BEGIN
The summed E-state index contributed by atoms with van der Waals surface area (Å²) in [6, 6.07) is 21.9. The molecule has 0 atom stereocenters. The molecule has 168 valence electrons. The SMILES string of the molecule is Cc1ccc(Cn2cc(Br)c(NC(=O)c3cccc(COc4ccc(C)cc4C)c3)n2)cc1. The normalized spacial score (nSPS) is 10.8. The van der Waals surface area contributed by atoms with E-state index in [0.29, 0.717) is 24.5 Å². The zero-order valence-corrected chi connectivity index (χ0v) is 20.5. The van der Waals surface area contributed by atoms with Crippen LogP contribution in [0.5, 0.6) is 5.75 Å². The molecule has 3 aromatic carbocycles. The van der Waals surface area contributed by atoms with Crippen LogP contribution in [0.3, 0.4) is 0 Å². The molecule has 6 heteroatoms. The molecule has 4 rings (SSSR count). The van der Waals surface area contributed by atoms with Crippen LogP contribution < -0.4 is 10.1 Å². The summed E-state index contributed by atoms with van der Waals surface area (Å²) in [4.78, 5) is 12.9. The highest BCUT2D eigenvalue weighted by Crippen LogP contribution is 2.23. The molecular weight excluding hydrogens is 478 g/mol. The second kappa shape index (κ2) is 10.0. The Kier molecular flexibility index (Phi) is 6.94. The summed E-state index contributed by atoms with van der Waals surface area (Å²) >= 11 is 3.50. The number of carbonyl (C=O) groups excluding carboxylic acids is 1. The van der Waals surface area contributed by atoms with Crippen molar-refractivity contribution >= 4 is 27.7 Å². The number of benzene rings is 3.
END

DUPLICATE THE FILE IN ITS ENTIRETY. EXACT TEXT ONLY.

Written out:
The summed E-state index contributed by atoms with van der Waals surface area (Å²) in [6, 6.07) is 21.9. The molecule has 0 atom stereocenters. The molecule has 168 valence electrons. The SMILES string of the molecule is Cc1ccc(Cn2cc(Br)c(NC(=O)c3cccc(COc4ccc(C)cc4C)c3)n2)cc1. The normalized spacial score (nSPS) is 10.8. The van der Waals surface area contributed by atoms with E-state index in [0.29, 0.717) is 24.5 Å². The zero-order valence-corrected chi connectivity index (χ0v) is 20.5. The van der Waals surface area contributed by atoms with Crippen LogP contribution in [0.5, 0.6) is 5.75 Å². The molecule has 3 aromatic carbocycles. The van der Waals surface area contributed by atoms with Crippen LogP contribution in [0.3, 0.4) is 0 Å². The molecule has 6 heteroatoms. The molecule has 4 rings (SSSR count). The van der Waals surface area contributed by atoms with Crippen LogP contribution < -0.4 is 10.1 Å². The summed E-state index contributed by atoms with van der Waals surface area (Å²) in [4.78, 5) is 12.9. The highest BCUT2D eigenvalue weighted by Crippen LogP contribution is 2.23. The molecular weight excluding hydrogens is 478 g/mol. The second kappa shape index (κ2) is 10.0. The Kier molecular flexibility index (Phi) is 6.94. The summed E-state index contributed by atoms with van der Waals surface area (Å²) >= 11 is 3.50. The number of carbonyl (C=O) groups excluding carboxylic acids is 1. The van der Waals surface area contributed by atoms with Crippen molar-refractivity contribution >= 4 is 27.7 Å². The number of benzene rings is 3.